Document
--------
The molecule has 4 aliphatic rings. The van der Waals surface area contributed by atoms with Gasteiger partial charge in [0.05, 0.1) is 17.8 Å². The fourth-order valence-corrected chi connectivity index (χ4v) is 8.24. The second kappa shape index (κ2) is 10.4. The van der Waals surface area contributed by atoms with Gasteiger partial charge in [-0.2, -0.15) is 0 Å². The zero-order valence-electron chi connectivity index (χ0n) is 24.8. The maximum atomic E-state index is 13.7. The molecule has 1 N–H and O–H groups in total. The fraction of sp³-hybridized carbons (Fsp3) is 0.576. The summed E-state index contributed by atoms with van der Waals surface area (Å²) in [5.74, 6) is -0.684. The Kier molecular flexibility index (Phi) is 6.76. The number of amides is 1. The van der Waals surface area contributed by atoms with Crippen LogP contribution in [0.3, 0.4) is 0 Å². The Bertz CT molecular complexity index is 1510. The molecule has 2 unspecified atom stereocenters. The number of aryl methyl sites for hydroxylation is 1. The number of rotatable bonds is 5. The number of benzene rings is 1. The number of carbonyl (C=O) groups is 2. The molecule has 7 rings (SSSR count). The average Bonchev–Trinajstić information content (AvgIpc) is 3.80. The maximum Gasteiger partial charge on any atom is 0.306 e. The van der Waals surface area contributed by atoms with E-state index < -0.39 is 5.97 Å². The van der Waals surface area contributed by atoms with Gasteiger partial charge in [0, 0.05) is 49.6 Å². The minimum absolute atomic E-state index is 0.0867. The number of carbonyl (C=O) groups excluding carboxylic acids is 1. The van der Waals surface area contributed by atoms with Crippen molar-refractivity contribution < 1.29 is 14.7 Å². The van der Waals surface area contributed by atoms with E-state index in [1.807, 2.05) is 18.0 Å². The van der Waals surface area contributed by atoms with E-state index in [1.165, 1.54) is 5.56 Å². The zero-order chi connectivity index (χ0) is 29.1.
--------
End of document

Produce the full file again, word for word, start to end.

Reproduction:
The molecule has 4 aliphatic rings. The van der Waals surface area contributed by atoms with Gasteiger partial charge in [0.05, 0.1) is 17.8 Å². The fourth-order valence-corrected chi connectivity index (χ4v) is 8.24. The second kappa shape index (κ2) is 10.4. The van der Waals surface area contributed by atoms with Gasteiger partial charge in [-0.2, -0.15) is 0 Å². The zero-order valence-electron chi connectivity index (χ0n) is 24.8. The maximum atomic E-state index is 13.7. The molecule has 1 N–H and O–H groups in total. The fraction of sp³-hybridized carbons (Fsp3) is 0.576. The summed E-state index contributed by atoms with van der Waals surface area (Å²) in [5.74, 6) is -0.684. The Kier molecular flexibility index (Phi) is 6.76. The number of amides is 1. The van der Waals surface area contributed by atoms with Crippen LogP contribution in [0.3, 0.4) is 0 Å². The Bertz CT molecular complexity index is 1510. The molecule has 2 unspecified atom stereocenters. The number of aryl methyl sites for hydroxylation is 1. The number of rotatable bonds is 5. The number of benzene rings is 1. The number of carbonyl (C=O) groups is 2. The molecule has 7 rings (SSSR count). The average Bonchev–Trinajstić information content (AvgIpc) is 3.80. The maximum Gasteiger partial charge on any atom is 0.306 e. The van der Waals surface area contributed by atoms with E-state index < -0.39 is 5.97 Å². The van der Waals surface area contributed by atoms with Gasteiger partial charge in [0, 0.05) is 49.6 Å². The minimum absolute atomic E-state index is 0.0867. The number of carbonyl (C=O) groups excluding carboxylic acids is 1. The van der Waals surface area contributed by atoms with Crippen molar-refractivity contribution < 1.29 is 14.7 Å². The van der Waals surface area contributed by atoms with E-state index in [1.807, 2.05) is 18.0 Å². The van der Waals surface area contributed by atoms with E-state index in [1.165, 1.54) is 5.56 Å². The zero-order chi connectivity index (χ0) is 29.1.